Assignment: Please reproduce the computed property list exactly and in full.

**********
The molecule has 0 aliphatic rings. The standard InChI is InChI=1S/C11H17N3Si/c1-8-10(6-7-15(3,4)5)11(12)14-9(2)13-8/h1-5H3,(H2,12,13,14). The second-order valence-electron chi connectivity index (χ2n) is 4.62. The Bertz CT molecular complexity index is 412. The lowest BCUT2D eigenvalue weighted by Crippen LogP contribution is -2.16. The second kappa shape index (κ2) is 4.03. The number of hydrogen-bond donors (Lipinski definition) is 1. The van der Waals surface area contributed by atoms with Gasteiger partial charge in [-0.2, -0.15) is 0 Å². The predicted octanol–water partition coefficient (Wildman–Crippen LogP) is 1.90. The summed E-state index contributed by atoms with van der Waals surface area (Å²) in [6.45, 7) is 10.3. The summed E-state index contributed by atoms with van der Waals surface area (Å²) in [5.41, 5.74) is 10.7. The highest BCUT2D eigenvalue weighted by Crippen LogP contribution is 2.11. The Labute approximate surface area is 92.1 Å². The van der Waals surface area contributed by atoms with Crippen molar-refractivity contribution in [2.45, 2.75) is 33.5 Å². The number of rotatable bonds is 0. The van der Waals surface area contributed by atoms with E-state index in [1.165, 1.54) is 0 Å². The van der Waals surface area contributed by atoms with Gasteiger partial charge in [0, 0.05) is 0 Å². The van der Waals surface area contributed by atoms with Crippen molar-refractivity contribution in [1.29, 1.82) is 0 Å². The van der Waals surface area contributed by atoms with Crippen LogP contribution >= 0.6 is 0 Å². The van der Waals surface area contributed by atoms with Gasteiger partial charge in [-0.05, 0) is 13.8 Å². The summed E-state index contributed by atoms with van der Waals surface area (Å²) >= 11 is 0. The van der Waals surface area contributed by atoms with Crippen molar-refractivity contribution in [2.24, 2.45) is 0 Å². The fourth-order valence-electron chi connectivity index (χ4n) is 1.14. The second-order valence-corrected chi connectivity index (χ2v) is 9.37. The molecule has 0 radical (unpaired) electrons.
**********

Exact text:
The molecule has 0 aliphatic rings. The standard InChI is InChI=1S/C11H17N3Si/c1-8-10(6-7-15(3,4)5)11(12)14-9(2)13-8/h1-5H3,(H2,12,13,14). The second-order valence-electron chi connectivity index (χ2n) is 4.62. The Bertz CT molecular complexity index is 412. The lowest BCUT2D eigenvalue weighted by Crippen LogP contribution is -2.16. The second kappa shape index (κ2) is 4.03. The number of hydrogen-bond donors (Lipinski definition) is 1. The van der Waals surface area contributed by atoms with Gasteiger partial charge in [-0.2, -0.15) is 0 Å². The predicted octanol–water partition coefficient (Wildman–Crippen LogP) is 1.90. The summed E-state index contributed by atoms with van der Waals surface area (Å²) in [6.45, 7) is 10.3. The summed E-state index contributed by atoms with van der Waals surface area (Å²) in [5.41, 5.74) is 10.7. The highest BCUT2D eigenvalue weighted by Crippen LogP contribution is 2.11. The Labute approximate surface area is 92.1 Å². The van der Waals surface area contributed by atoms with Crippen molar-refractivity contribution in [2.45, 2.75) is 33.5 Å². The number of rotatable bonds is 0. The van der Waals surface area contributed by atoms with E-state index in [1.165, 1.54) is 0 Å². The van der Waals surface area contributed by atoms with Gasteiger partial charge in [0, 0.05) is 0 Å². The van der Waals surface area contributed by atoms with Crippen molar-refractivity contribution in [1.29, 1.82) is 0 Å². The van der Waals surface area contributed by atoms with Crippen LogP contribution >= 0.6 is 0 Å². The van der Waals surface area contributed by atoms with Gasteiger partial charge in [-0.05, 0) is 13.8 Å². The summed E-state index contributed by atoms with van der Waals surface area (Å²) >= 11 is 0. The van der Waals surface area contributed by atoms with Crippen molar-refractivity contribution in [2.24, 2.45) is 0 Å². The fourth-order valence-electron chi connectivity index (χ4n) is 1.14. The second-order valence-corrected chi connectivity index (χ2v) is 9.37. The molecule has 0 radical (unpaired) electrons.